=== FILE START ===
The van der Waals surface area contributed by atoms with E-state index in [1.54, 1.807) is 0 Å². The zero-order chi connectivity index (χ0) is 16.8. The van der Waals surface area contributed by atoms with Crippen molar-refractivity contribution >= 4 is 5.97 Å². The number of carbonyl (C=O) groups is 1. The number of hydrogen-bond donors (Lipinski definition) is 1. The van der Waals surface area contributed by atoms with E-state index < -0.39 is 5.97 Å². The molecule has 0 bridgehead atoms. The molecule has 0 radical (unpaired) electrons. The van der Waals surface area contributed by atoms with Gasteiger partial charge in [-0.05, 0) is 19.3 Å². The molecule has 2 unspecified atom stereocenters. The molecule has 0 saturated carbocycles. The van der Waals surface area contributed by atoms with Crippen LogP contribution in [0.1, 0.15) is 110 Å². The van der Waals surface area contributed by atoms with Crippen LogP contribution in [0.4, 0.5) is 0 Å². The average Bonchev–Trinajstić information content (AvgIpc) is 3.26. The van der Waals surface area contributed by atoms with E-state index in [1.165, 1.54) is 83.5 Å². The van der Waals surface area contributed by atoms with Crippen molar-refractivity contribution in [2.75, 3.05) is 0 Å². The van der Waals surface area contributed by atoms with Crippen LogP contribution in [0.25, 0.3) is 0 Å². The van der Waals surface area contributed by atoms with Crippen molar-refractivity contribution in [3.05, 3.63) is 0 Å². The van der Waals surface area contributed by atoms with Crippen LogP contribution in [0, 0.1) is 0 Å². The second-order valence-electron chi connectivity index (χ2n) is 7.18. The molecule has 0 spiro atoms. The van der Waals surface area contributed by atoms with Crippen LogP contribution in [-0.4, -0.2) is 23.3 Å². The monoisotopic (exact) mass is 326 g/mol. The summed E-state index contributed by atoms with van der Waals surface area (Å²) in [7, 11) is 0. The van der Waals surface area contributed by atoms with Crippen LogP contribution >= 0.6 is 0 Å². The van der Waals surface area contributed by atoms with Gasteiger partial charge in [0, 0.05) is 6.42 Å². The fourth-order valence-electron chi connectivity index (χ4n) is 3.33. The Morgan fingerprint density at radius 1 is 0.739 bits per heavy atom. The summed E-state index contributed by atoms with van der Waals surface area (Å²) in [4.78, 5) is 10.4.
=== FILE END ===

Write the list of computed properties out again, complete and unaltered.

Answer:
The van der Waals surface area contributed by atoms with E-state index in [1.54, 1.807) is 0 Å². The zero-order chi connectivity index (χ0) is 16.8. The van der Waals surface area contributed by atoms with Crippen molar-refractivity contribution >= 4 is 5.97 Å². The number of carbonyl (C=O) groups is 1. The number of hydrogen-bond donors (Lipinski definition) is 1. The van der Waals surface area contributed by atoms with E-state index < -0.39 is 5.97 Å². The molecule has 0 bridgehead atoms. The molecule has 0 radical (unpaired) electrons. The van der Waals surface area contributed by atoms with Gasteiger partial charge in [-0.05, 0) is 19.3 Å². The molecule has 2 unspecified atom stereocenters. The molecule has 0 saturated carbocycles. The van der Waals surface area contributed by atoms with Crippen LogP contribution in [0.1, 0.15) is 110 Å². The van der Waals surface area contributed by atoms with Crippen LogP contribution in [0.4, 0.5) is 0 Å². The average Bonchev–Trinajstić information content (AvgIpc) is 3.26. The van der Waals surface area contributed by atoms with E-state index in [1.165, 1.54) is 83.5 Å². The van der Waals surface area contributed by atoms with Crippen molar-refractivity contribution in [2.75, 3.05) is 0 Å². The van der Waals surface area contributed by atoms with Crippen LogP contribution in [0.25, 0.3) is 0 Å². The van der Waals surface area contributed by atoms with Crippen molar-refractivity contribution in [3.05, 3.63) is 0 Å². The van der Waals surface area contributed by atoms with Crippen LogP contribution in [0, 0.1) is 0 Å². The second-order valence-electron chi connectivity index (χ2n) is 7.18. The molecule has 0 spiro atoms. The van der Waals surface area contributed by atoms with Crippen LogP contribution in [-0.4, -0.2) is 23.3 Å². The monoisotopic (exact) mass is 326 g/mol. The summed E-state index contributed by atoms with van der Waals surface area (Å²) in [7, 11) is 0. The van der Waals surface area contributed by atoms with Crippen LogP contribution >= 0.6 is 0 Å². The van der Waals surface area contributed by atoms with Gasteiger partial charge in [0, 0.05) is 6.42 Å². The fourth-order valence-electron chi connectivity index (χ4n) is 3.33. The Morgan fingerprint density at radius 1 is 0.739 bits per heavy atom. The summed E-state index contributed by atoms with van der Waals surface area (Å²) in [4.78, 5) is 10.4.